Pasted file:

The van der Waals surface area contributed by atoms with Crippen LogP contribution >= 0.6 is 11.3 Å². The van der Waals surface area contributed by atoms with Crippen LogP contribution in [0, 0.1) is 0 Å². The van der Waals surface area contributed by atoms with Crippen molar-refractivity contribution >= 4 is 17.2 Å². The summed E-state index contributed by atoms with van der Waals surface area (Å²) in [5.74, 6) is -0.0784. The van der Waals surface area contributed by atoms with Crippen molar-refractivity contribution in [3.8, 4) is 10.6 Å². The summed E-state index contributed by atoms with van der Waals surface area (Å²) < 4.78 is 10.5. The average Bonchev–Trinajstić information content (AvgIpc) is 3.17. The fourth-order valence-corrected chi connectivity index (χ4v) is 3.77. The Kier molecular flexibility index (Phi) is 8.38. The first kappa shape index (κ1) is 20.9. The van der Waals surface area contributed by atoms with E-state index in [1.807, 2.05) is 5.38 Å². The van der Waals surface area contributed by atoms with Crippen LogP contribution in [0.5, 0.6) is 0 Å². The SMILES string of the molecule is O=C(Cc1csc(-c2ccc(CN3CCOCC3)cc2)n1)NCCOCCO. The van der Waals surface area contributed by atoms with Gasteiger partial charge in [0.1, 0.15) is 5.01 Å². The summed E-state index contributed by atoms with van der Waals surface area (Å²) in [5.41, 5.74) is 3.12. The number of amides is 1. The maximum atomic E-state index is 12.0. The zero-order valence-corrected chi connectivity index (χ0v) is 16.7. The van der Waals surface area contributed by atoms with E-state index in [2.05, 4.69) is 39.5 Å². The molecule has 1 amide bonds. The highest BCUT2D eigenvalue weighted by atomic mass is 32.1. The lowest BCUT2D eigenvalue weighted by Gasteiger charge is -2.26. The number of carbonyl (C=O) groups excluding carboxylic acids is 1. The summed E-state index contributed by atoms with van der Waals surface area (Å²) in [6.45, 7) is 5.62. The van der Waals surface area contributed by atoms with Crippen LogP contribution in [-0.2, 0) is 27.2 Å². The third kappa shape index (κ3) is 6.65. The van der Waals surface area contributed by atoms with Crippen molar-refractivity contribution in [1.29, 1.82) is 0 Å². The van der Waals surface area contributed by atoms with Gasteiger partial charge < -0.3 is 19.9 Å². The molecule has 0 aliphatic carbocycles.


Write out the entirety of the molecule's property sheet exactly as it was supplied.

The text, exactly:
The van der Waals surface area contributed by atoms with Crippen LogP contribution >= 0.6 is 11.3 Å². The van der Waals surface area contributed by atoms with Crippen LogP contribution in [0, 0.1) is 0 Å². The van der Waals surface area contributed by atoms with Crippen molar-refractivity contribution >= 4 is 17.2 Å². The summed E-state index contributed by atoms with van der Waals surface area (Å²) in [5.74, 6) is -0.0784. The van der Waals surface area contributed by atoms with Crippen molar-refractivity contribution in [3.8, 4) is 10.6 Å². The summed E-state index contributed by atoms with van der Waals surface area (Å²) < 4.78 is 10.5. The average Bonchev–Trinajstić information content (AvgIpc) is 3.17. The fourth-order valence-corrected chi connectivity index (χ4v) is 3.77. The Kier molecular flexibility index (Phi) is 8.38. The first kappa shape index (κ1) is 20.9. The van der Waals surface area contributed by atoms with E-state index in [1.807, 2.05) is 5.38 Å². The van der Waals surface area contributed by atoms with Crippen LogP contribution in [0.5, 0.6) is 0 Å². The SMILES string of the molecule is O=C(Cc1csc(-c2ccc(CN3CCOCC3)cc2)n1)NCCOCCO. The van der Waals surface area contributed by atoms with Gasteiger partial charge in [0.1, 0.15) is 5.01 Å². The summed E-state index contributed by atoms with van der Waals surface area (Å²) in [5.41, 5.74) is 3.12. The number of amides is 1. The maximum atomic E-state index is 12.0. The zero-order valence-corrected chi connectivity index (χ0v) is 16.7. The van der Waals surface area contributed by atoms with E-state index in [2.05, 4.69) is 39.5 Å². The molecule has 1 amide bonds. The highest BCUT2D eigenvalue weighted by atomic mass is 32.1. The lowest BCUT2D eigenvalue weighted by Gasteiger charge is -2.26. The number of carbonyl (C=O) groups excluding carboxylic acids is 1. The summed E-state index contributed by atoms with van der Waals surface area (Å²) in [6.45, 7) is 5.62. The van der Waals surface area contributed by atoms with Crippen LogP contribution in [-0.2, 0) is 27.2 Å². The third kappa shape index (κ3) is 6.65. The van der Waals surface area contributed by atoms with Crippen molar-refractivity contribution in [1.29, 1.82) is 0 Å². The van der Waals surface area contributed by atoms with Gasteiger partial charge < -0.3 is 19.9 Å². The molecule has 0 aliphatic carbocycles.